Power Struggles

By Cameron Sturdevant  |  Posted 2002-10-25 Print this article Print

Power struggles The other aspect of the story that I thought would get more attention was data network remediation. Although I still believe that companies can make data networks more resilient by adding backup power to more network devices to ensure dial tone even during a building power loss, this is a huge task. Is it an insurmountable stumbling block for enterprise adoption of VoIP, or simply a hurdle that can be cleared with a bit of effort?
Both Avaya and Nortel spent a great deal of time writing about data network preparation for a VoIP implementation. They mentioned power, as I did in my story, both in terms of supplying power to the handsets over the data line and of delivering backup power to the network infrastructure devices.
Both companies talked about planning and implementation in a way that made a lot of sense; IT managers need to know what kind of traffic is currently on the data network and on the telecom network to ensure that the voice applications will work correctly the first time they are put into production. I mentioned some testing and monitoring tools in the story that should be used to gain insight and understanding of both kinds of network traffic. One reader wrote to me about a VoIP implementation that was going horribly wrong. (The company and the reader will remain nameless.) I responded to the e-mail by hazarding a guess that the implementation hadnt been sufficiently tested before being put into production. Did I ever get a torrent of agreement on that one. IT lesson learned: telephone systems are complete systems that have a very high profile when they fail. Unlike data applications, where delay and even occasional downtime arent life-or-death situations, telephone systems have to work. Period. This is a big shift that IT managers will have to carefully consider before taking on the challenge of putting voice over the IP network. Despite all the claims about five nines of reliability in data networks and applications, we all live with routine failures. Obviously, these failures become much more significant when they affect a core application used by everyone from the CEO to the most junior warehouse clerk. Finally, I was impressed with the sound quality of both of the systems we tested. While our future stories will dig deeper into the codecs that govern the transformation of analog sound waves into digital signals, I have a feeling its still going to come back to applications when it comes to judging which platform is the best. Do you have something to say about VoIP? Please e-mail me at cameron_sturdevant@ziffdavis.com.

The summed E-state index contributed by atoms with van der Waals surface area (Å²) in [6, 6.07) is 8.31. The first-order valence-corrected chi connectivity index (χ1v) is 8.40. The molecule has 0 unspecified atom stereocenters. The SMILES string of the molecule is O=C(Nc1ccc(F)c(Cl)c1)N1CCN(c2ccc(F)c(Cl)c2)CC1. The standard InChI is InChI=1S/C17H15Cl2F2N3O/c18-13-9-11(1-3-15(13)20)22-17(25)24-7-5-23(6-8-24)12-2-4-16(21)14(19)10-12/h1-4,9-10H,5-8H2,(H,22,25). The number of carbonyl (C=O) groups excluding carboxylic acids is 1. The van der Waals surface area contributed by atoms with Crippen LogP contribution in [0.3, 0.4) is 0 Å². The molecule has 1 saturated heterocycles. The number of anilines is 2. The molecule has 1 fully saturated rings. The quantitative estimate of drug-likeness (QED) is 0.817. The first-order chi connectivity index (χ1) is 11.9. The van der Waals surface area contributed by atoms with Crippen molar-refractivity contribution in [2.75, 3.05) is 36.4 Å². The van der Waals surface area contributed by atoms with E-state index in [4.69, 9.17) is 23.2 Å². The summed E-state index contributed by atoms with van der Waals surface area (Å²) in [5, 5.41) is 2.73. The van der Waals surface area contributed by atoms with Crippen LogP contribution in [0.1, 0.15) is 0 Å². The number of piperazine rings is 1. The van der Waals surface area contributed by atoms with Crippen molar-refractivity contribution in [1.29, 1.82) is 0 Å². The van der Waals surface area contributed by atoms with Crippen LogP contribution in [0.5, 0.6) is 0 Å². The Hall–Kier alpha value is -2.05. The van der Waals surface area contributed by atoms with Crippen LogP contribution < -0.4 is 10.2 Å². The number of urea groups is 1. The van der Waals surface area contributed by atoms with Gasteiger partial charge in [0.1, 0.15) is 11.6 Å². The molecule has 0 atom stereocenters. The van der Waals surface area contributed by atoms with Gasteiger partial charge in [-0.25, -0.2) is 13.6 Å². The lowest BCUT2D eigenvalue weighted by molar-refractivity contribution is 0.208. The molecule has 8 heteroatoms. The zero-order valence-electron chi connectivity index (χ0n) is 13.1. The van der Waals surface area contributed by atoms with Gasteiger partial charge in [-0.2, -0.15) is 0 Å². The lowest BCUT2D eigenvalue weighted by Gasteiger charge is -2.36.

Cameron Sturdevant Cameron Sturdevant has been with the Labs since 1997, and before that paid his IT management dues at a software publishing firm working with several Fortune 100 companies. Cameron also spent two years with a database development firm, integrating applications with mainframe legacy programs. Cameron's areas of expertise include virtual and physical IT infrastructure, cloud computing, enterprise networking and mobility, with a focus on Android in the enterprise. In addition to reviews, Cameron has covered monolithic enterprise management systems throughout their lifecycles, providing the eWEEK reader with all-important history and context. Cameron takes special care in cultivating his IT manager contacts, to ensure that his reviews and analysis are grounded in real-world concern. Cameron is a regular speaker at Ziff-Davis Enterprise online and face-to-face events. Follow Cameron on Twitter at csturdevant, or reach him by email at csturdevant@eweek.com.

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